Snowpack/drought news: The high country is drying up at the wrong time #codrought


From the Summit County Citizens Voice (Bob Berwyn):

Summit County residents and visitors are in for an unpleasant surprise when the snow melts in a couple of months. Dillon Reservoir, the centerpiece of the area’s summer recreation activities, is going to be lower than at anytime during the past 10 years. Denver Water has continued to shunt water through the Roberts Tunnel during the early winter and according to the latest projections, the reservoir will probably drop another 10 feet by March.

The Blue River Basin’s SNOTEL sites are at just 50 percent of historic averages, below last year’s numbers and approaching the record-low levels of 1981, according to Blue River Basin water commissioner Troy Wineland.

“We’re going to see a reservoir that looks like a pond, dry brittle forests … the recreation economy will feel the impacts,” Wineland said. “I would hope that we’re going to see a lot more mandatory water restrictions. They could’ve done a heck of a lot better job last summer,” he said.

Forecast news: Large Pacific storm moving into the southern Rockies #codrought

2013 Colorado legislation (HB13-1044): Consumptive use challenge on the horizon if the bill passes?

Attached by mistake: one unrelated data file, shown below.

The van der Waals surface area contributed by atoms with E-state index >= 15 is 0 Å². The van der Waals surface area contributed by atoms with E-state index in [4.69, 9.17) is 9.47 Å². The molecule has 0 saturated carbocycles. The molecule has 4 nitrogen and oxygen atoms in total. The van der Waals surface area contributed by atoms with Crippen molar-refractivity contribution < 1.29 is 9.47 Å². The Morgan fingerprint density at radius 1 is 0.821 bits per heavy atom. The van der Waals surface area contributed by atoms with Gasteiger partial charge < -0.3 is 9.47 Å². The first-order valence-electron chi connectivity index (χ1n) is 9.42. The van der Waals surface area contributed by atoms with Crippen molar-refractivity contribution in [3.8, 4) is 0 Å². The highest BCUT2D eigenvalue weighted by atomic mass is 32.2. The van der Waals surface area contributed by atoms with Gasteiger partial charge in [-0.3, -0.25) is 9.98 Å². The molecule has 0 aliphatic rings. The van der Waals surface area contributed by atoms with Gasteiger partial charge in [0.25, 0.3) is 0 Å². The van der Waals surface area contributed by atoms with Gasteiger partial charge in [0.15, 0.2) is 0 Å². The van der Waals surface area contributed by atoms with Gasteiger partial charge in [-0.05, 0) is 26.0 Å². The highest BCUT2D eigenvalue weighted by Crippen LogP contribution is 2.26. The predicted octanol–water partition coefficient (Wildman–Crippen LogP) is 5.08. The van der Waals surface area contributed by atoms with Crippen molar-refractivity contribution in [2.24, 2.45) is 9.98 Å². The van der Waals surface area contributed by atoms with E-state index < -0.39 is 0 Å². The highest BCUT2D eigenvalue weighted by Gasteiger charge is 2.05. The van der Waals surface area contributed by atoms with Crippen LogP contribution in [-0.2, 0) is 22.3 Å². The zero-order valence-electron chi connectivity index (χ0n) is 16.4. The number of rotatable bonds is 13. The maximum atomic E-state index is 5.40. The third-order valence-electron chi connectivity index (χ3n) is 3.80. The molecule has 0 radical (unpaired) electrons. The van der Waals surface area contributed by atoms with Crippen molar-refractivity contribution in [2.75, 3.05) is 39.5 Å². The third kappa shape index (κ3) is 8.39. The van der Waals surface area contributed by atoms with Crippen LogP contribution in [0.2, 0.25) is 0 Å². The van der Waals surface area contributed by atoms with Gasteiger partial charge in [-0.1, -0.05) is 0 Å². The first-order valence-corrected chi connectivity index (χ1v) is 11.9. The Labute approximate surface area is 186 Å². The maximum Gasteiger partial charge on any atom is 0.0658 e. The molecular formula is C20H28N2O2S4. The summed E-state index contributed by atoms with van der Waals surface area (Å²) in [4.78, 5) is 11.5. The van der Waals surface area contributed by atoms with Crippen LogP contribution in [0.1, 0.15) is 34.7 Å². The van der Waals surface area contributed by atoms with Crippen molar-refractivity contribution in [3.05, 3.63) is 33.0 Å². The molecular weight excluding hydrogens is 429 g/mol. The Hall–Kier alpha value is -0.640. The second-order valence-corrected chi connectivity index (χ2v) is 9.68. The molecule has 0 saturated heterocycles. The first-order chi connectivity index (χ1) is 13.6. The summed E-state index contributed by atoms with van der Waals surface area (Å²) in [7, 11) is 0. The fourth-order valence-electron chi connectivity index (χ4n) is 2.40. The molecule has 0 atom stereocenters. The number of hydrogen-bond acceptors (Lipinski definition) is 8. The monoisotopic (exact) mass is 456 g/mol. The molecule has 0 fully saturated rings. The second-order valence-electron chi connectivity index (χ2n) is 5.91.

From the Fort Collins Coloradoan (Patrick Malone):

Sometime in the next three to five weeks, with the flip of a single valve, toilet tanks in the residence hall will fill with recycled water, a testament to [researchers Larry] Roesner and [Sybil] Sharvelle’s work.

“We are very anxious for that first flush,” Roesner said. “We are ready to flush the toilet, but we’re taking some final tests to make sure it’s OK.”

The conversation around gray water in Colorado also faces a new test.

A gray water bill by state Rep. Randy Fischer, D-Fort Collins, has undergone some fine-tuning and appears poised to pass after a similar measure met swift defeat last year. This year’s incarnation faces its first hurdle Monday in the House Agriculture Committee that Fischer chairs.

Fischer’s bill would recognize gray water systems as legal in statute, enable regulation of them to protect public health and grant cities and counties discretion to permit them — or not, if they so choose…

“We can save about 50 percent of the indoor demand by using gray water for toilet flushing, and we can save about 30 percent of overall annual demand by gray-water reuse,” Roesner said. “A household of four could save 58,000 gallons a year using gray water, and a 40-home subdivision would save over 2 million gallons a year.”

“There are not many other conservation practices that would allow you to achieve those types of conservation benefits,” Fischer said.

But that wasn’t enough to get a proposal off the ground at the Legislature last year. In its first committee hearing, Republicans killed it on a party-line vote.

“It’s been interesting, because it seems like a relatively simple idea, yet it’s been so difficult to achieve in legislation,” Fischer said.

Opponents of last year’s version of the bill say concerns that proliferation of gray water systems would harm downstream water-rights holders — not partisan politics — torpedoed Fischer’s first bid.

“That has always been my concern, how it affects downstream water users,” said agriculturally-oriented Rep. Jerry Sonnenberg, R-Sterling.

More 2013 Colorado legislation coverage here.